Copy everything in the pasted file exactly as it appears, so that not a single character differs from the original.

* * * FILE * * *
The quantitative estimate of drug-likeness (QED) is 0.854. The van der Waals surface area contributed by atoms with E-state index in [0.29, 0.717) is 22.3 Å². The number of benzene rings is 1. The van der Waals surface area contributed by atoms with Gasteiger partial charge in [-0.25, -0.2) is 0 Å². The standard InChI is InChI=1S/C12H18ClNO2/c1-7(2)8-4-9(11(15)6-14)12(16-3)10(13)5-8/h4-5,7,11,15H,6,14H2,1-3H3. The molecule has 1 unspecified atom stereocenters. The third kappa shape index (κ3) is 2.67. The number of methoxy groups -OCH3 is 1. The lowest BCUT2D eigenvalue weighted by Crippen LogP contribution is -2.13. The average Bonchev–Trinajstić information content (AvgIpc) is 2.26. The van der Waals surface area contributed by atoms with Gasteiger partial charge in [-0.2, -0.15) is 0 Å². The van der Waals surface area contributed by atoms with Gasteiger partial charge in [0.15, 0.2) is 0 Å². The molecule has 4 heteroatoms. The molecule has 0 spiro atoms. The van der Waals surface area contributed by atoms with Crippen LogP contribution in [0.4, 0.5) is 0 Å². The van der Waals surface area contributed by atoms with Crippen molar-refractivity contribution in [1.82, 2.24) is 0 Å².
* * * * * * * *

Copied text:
The quantitative estimate of drug-likeness (QED) is 0.854. The van der Waals surface area contributed by atoms with E-state index in [0.29, 0.717) is 22.3 Å². The number of benzene rings is 1. The van der Waals surface area contributed by atoms with Gasteiger partial charge in [-0.25, -0.2) is 0 Å². The standard InChI is InChI=1S/C12H18ClNO2/c1-7(2)8-4-9(11(15)6-14)12(16-3)10(13)5-8/h4-5,7,11,15H,6,14H2,1-3H3. The molecule has 1 unspecified atom stereocenters. The third kappa shape index (κ3) is 2.67. The number of methoxy groups -OCH3 is 1. The lowest BCUT2D eigenvalue weighted by Crippen LogP contribution is -2.13. The average Bonchev–Trinajstić information content (AvgIpc) is 2.26. The van der Waals surface area contributed by atoms with Gasteiger partial charge in [-0.2, -0.15) is 0 Å². The van der Waals surface area contributed by atoms with Gasteiger partial charge in [0.15, 0.2) is 0 Å². The molecule has 4 heteroatoms. The molecule has 0 spiro atoms. The van der Waals surface area contributed by atoms with Crippen LogP contribution in [0.4, 0.5) is 0 Å². The van der Waals surface area contributed by atoms with Crippen molar-refractivity contribution in [1.82, 2.24) is 0 Å².